EDITORIAL: CTA turns in right direction for employee needing surgery
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Sometimes, a government agency’s responsibility is about more than running the trains on time.
The CTA realized that recently when it reversed itself and agreed to cover “gender dysphoria” surgeries for its employees. Thankfully, the agency figured out it was time to move into the 21st century. Other agencies and businesses should take note and follow suit.
With this decision, the CTA joins in sending a message that advances transgender rights. For example, this summer, the World Health Organization put “gender incongruence” in its chapter on sexual health rather than on mental health, where it had resided previously. Similarly, gender reassignment surgery has been recognized as a right in a Wisconsin federal court for transgender Medicaid recipients, and in March Nevada became the 16th state to issue Medicaid coverage guidelines for gender transition. That progress has taken place even as President Donald Trump is thinking about imposing a change in policy that is biased against Americans who identify with a gender different from the one from birth.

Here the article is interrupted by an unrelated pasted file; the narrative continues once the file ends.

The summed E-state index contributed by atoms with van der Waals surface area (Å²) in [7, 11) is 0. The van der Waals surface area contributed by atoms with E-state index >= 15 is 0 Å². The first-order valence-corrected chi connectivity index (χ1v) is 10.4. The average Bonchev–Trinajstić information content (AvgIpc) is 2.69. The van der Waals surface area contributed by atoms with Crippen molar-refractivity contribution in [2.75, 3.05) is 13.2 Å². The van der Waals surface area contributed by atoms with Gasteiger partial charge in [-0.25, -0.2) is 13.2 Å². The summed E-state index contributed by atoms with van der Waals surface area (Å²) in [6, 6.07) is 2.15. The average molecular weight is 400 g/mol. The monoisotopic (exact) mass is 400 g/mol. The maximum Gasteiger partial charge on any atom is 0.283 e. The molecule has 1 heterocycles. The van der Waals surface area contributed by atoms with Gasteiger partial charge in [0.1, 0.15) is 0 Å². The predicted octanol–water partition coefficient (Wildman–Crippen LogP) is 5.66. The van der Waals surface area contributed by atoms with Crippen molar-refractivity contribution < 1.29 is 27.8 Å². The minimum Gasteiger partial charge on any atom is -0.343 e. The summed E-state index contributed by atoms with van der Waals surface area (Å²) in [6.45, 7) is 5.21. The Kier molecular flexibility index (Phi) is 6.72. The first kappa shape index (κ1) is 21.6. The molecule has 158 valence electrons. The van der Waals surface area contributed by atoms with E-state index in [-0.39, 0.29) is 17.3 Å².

In making its decision, the CTA was responding to a request from a 28-year-old CTA bus driver who was born a female and who was scheduling a “bilateral mastectomy,” or breast removal surgery, as part of making a transition to a male.
At first, the bus driver, Russia Brown, was told the CTA’s insurance policy had rejected the claim. But the agency quickly relented.
The policy change allowed Brown to go ahead with a $30,000 procedure he called “top surgery,” which he could not have afforded without insurance. He plans to have “bottom surgery” in the future.
When he learned of the policy change, Brown said, “I found myself skipping around the yard, just being overjoyed.”
In both business and government, there are stragglers that don’t provide this kind of care. They should use the CTA’s example to review their own insurance policies and remedy them where necessary.
There’s no reason to let a government agency or private insurance company dictate an unfair policy.
“It was just a final blow. I kind of hit rock bottom,” Brown said Wednesday of the CTA’s initial decision to reject the surgery.
But because of Brown’s courageous decision and the CTA’s prompt response, many people in similar situations will feel a sense of uplift.
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